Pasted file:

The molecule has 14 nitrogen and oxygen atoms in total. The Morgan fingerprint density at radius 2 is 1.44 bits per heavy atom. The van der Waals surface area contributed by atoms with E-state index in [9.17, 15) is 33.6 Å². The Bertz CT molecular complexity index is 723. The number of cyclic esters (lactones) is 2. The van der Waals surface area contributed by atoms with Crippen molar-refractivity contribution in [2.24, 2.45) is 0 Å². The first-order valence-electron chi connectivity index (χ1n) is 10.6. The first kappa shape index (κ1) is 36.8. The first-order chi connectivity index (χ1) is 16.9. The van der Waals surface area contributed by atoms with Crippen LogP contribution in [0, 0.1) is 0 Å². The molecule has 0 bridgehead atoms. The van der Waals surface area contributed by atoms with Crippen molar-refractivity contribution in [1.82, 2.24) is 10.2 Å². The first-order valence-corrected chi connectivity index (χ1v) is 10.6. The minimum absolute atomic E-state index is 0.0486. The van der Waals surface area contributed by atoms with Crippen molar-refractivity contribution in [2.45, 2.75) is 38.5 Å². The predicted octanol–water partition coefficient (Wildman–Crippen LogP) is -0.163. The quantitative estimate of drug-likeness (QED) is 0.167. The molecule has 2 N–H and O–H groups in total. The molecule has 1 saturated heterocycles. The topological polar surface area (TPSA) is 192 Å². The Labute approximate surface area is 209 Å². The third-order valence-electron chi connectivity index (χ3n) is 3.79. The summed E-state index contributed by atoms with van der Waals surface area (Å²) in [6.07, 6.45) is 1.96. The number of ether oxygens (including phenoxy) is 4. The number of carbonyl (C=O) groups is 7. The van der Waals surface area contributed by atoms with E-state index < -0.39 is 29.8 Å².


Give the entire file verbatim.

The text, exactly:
The molecule has 14 nitrogen and oxygen atoms in total. The Morgan fingerprint density at radius 2 is 1.44 bits per heavy atom. The van der Waals surface area contributed by atoms with E-state index in [9.17, 15) is 33.6 Å². The Bertz CT molecular complexity index is 723. The number of cyclic esters (lactones) is 2. The van der Waals surface area contributed by atoms with Crippen molar-refractivity contribution in [2.24, 2.45) is 0 Å². The first-order valence-electron chi connectivity index (χ1n) is 10.6. The first kappa shape index (κ1) is 36.8. The first-order chi connectivity index (χ1) is 16.9. The van der Waals surface area contributed by atoms with Crippen LogP contribution in [0, 0.1) is 0 Å². The molecule has 0 bridgehead atoms. The van der Waals surface area contributed by atoms with Crippen molar-refractivity contribution in [1.82, 2.24) is 10.2 Å². The first-order valence-corrected chi connectivity index (χ1v) is 10.6. The minimum absolute atomic E-state index is 0.0486. The van der Waals surface area contributed by atoms with Crippen molar-refractivity contribution in [2.45, 2.75) is 38.5 Å². The predicted octanol–water partition coefficient (Wildman–Crippen LogP) is -0.163. The quantitative estimate of drug-likeness (QED) is 0.167. The molecule has 2 N–H and O–H groups in total. The molecule has 1 saturated heterocycles. The topological polar surface area (TPSA) is 192 Å². The Labute approximate surface area is 209 Å². The third-order valence-electron chi connectivity index (χ3n) is 3.79. The summed E-state index contributed by atoms with van der Waals surface area (Å²) in [6.07, 6.45) is 1.96. The number of ether oxygens (including phenoxy) is 4. The number of carbonyl (C=O) groups is 7. The van der Waals surface area contributed by atoms with E-state index < -0.39 is 29.8 Å².